Scientists Create Stretchy Self-Healing Electronic Skin Inspired by Jellyfish

The material could be used to build waterproof soft robots.

Scientists Create Stretchy Self-Healing Electronic Skin Inspired by Jellyfish
NSU

Many of the worlds greatest inventions have been inspired by nature. Some of the examples are Japanese Bullet trains which take their shape from the aerodynamic kingfisher and velcro which was inspired by burrs from weeds.

Recently, scientists from the National University of Singapore has taken inspiration from jellyfish to design a self-healing, stretchable, touch-sensitive electronic skin that could have applications to develop soft robots and even water-resistant touch screens.

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"We wondered how we could make an artificial material that could mimic the water-resistant nature of jellyfishes and yet also be touch-sensitive," said Benjamin Tee, lead researcher on the study, in a press release. 

The research team, led by Assistant Professor Benjamin Tee took a year to develop the material in collaboration with Tsinghua University and the University of California Riverside.

Stretchy skin sensitive even when wet

Assistant Professor Benjamin Tee was part of the team that developed the first self-healing skin back in 2012. “One of the challenges with many self-healing materials today is that they are not transparent and they do not work efficiently when wet,” he said. 

“These drawbacks make them less useful for electronic applications such as touchscreens which often need to be used in wet weather conditions.”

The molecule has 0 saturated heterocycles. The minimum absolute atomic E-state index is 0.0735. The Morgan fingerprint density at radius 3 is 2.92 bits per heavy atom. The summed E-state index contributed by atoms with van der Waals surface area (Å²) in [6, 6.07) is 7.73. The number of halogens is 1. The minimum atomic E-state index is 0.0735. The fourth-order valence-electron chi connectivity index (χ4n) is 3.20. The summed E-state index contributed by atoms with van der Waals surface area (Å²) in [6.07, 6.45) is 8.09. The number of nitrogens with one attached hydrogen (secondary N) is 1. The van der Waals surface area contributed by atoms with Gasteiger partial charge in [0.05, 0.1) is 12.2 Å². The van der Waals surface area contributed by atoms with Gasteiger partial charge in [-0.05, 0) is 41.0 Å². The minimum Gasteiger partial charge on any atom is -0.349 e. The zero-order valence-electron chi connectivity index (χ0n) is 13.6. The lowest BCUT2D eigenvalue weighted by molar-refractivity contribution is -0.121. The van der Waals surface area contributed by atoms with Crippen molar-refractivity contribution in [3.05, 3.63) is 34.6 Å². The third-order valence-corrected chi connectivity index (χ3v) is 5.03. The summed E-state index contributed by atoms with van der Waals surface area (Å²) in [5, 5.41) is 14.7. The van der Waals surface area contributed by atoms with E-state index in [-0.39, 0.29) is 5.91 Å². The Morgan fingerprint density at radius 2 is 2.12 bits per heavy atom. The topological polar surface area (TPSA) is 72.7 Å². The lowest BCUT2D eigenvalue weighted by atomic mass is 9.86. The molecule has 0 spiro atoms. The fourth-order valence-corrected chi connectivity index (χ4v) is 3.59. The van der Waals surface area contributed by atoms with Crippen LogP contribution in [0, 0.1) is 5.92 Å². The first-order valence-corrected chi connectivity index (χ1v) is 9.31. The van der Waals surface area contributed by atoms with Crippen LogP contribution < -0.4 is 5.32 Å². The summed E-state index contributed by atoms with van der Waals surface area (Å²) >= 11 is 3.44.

Tee continued, “With this idea in mind, we began to look at jellyfishes — that are transparent, and able to sense the wet environment. So, we wondered how we could make an artificial material that could mimic the water-resistant nature of jellyfishes and yet also be touch sensitive.”

The team achieved its goal by creating a gel consisting of a fluorocarbon-based polymer with a fluorine-rich ionic liquid. In combination, the ‘polymer network interacts with the ionic liquid via highly reversible ion-dipole interactions, which allows it to self-heal.’ 

Previously self-healing materials have swelled when wet and shrunk when dry, this unique material can retain its shape in both wet and dry surroundings and work effectively in sea water and even in acidic or alkaline environments.

Soft robots more human-friendly

The skin is created by printing the novel material into electronic circuits. the electrical properties of the material change when it is touched or pressed or under strain. These changes can then be measured and converted into legible electrical signals that can then be applied to a variety of different sensors applications.

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“The 3D printability of our material also shows potential in creating fully transparent circuit boards that could be used in robotic applications. We hope that this material can be used to develop various applications in emerging types of soft robots,” added Assistant Professor Tee, who is also from the NUS Biomedical Institute for Global Health Research and Technology.

The soft stretchy and waterproof materials have many advantages. It can be used to further close the gap between humans and machines. Its soft properties make it more compliant for human and machine interactions. The materials ability to self-heal could also pave the way for zero waste electronics. 

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Currently, millions of tonnes of waste are created every year from discarded broken electronic devices. Soft devices that can heal themselves might mean a lot less electronic waste in the world.

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